"There were many other dangers. Scandalously, one woman's aircraft was even thought to have been sabotaged by male rivals, threatened by the sight of attractive, young and physically slight women emerging from the cockpits of huge heavy bombers.
"Women are not doing this job for the sake of doing something for their country," declared one outraged male authority figure.
"Women who want to serve their country should take on work more befitting their sex instead of encroaching on a man's occupation. Men have made aviation reach its present perfection."

Frankly, I can't wait. There is nothing like the look on the face of some RAF chap who thinks he's seen it all when a slight girl like Joan steps out of the cockpit. And as Jackie Cochran said - 'I may fly bombers, but I'm still feminine'. She should know - she was a beautician before she became of America's great women aviators.

If you're interested in finding out more about the inimitable Lettice Curtis, you might enjoy these video clips:

Right, it's market day and as Evie's not here to do the food shopping I'd better bicycle into town with our coupons and see what we can get for supper.


Stella x

Monday, March 14, 2011

Silver Screen

Click image to go to BFI site for 'Ferry Pilot' newsreel

Our dear friend, Becci, asked me an interesting question the other day. How do girls as young as Megan cope with the job of a Ferry Pilot? Meggie is a teenager, and like a few of the girls can fly a plane but not drive a car. We do have a 'flying grandmother' in our ranks, but most of us are terribly young. You grow up quickly during a war, but the majority of fighter pilots you meet will be in their early twenties. The ATA is rather special - we have a wide age range, from people like Meggie who are practically children through to veterans of previous wars who may be unfit to fly in combat, but boy are they welcome in our ranks.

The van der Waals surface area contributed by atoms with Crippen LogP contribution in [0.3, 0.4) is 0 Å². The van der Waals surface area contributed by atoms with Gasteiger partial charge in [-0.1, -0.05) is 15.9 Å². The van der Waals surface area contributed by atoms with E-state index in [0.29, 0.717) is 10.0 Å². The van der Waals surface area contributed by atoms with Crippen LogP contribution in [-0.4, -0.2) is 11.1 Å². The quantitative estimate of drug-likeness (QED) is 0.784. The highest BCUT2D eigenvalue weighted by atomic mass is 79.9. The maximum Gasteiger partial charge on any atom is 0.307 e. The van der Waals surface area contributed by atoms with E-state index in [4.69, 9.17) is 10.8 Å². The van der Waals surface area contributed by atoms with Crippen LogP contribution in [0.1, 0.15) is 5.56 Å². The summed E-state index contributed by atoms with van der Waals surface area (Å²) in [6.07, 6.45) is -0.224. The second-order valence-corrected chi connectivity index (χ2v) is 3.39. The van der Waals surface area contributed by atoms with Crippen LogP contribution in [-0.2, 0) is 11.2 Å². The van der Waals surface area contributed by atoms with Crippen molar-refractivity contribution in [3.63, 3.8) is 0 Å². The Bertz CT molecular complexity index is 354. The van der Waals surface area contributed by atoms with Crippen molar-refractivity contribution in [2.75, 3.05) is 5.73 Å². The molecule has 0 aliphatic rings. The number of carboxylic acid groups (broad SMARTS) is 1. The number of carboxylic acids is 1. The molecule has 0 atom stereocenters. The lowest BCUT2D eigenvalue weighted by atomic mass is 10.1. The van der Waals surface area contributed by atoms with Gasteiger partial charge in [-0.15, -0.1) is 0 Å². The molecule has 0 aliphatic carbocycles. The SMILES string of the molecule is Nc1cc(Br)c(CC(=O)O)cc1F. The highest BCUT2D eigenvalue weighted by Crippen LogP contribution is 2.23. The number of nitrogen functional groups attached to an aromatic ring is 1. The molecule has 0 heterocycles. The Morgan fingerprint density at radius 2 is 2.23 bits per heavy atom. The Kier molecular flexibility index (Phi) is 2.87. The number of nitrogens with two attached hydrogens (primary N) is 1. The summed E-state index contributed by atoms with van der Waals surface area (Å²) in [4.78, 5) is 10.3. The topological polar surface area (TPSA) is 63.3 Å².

That helps, I think, when we younger girls have had a bad flight, or have seen a friend not make it back to base. The older pilots at our Ferry Pool are a great source of comfort and advice. Every ferry pilot believes their base is the best, but I really do feel like we have formed a family at ours. We help each other through. Everyone - from Jean the tealady to Miss Gold and Mikki who take care of admin at the Pool - helps us out between flights. And the pilots ... well, sometimes I wonder if I will ever be fortunate enough to fly again with such a remarkable crowd of people.

Perhaps the best way to give you an idea of our work day to day is to look at the BFI Pathe newsreels of the chaps at Aston, or the famous 'Ferry Pilot' film of 1941 (copies are available from the Imperial War Museum). Interestingly, we girls weren't allowed to be shown flying in the film. A few of us just had to stand around admiring the chaps.

As I said before, a plane doesn't know if you are a man or a woman - it only matters how good a pilot you are. We girls cope just as well as the men, and keep each other going. We fly together, live together, play together ... talking of which, I must get a move on. We are going dancing at the Riviera tonight, and I have nothing to wear.

Yours ever,

Evie x

PS If you enjoy the Ferry Pilot clip, I do recommend 'They Flew Alone', the biopic of dear Amy Johnson's life

Wednesday, March 9, 2011

Smile ...

Dear All,

Thank you for all your lovely messages. We girls have been working non-stop today, clearing new planes from the factories. It has brightened my day to hear from you. Helen asked:

Dear Evie, What is your favourite wartime slogan? Is it difficult being a woman in such a male dominated world?

I think my favourite is 'Make Do and Mend'. Stella is far better than me at 'Keep Calm and Carry On'. I must be honest, before the war I was shockingly wasteful, and rather too partial to a pretty frock or a new pair of shoes. I think I've come to realise how little 'things' really matter. I am happier than I have ever been in my whole life, and I'm making do with not a lot. Perhaps living, and working in constant danger makes one feel terribly alive. Thinking about it, perhaps that slogan means mending a broken heart as darning socks to me ... Still, chin up. Mustn't wallow.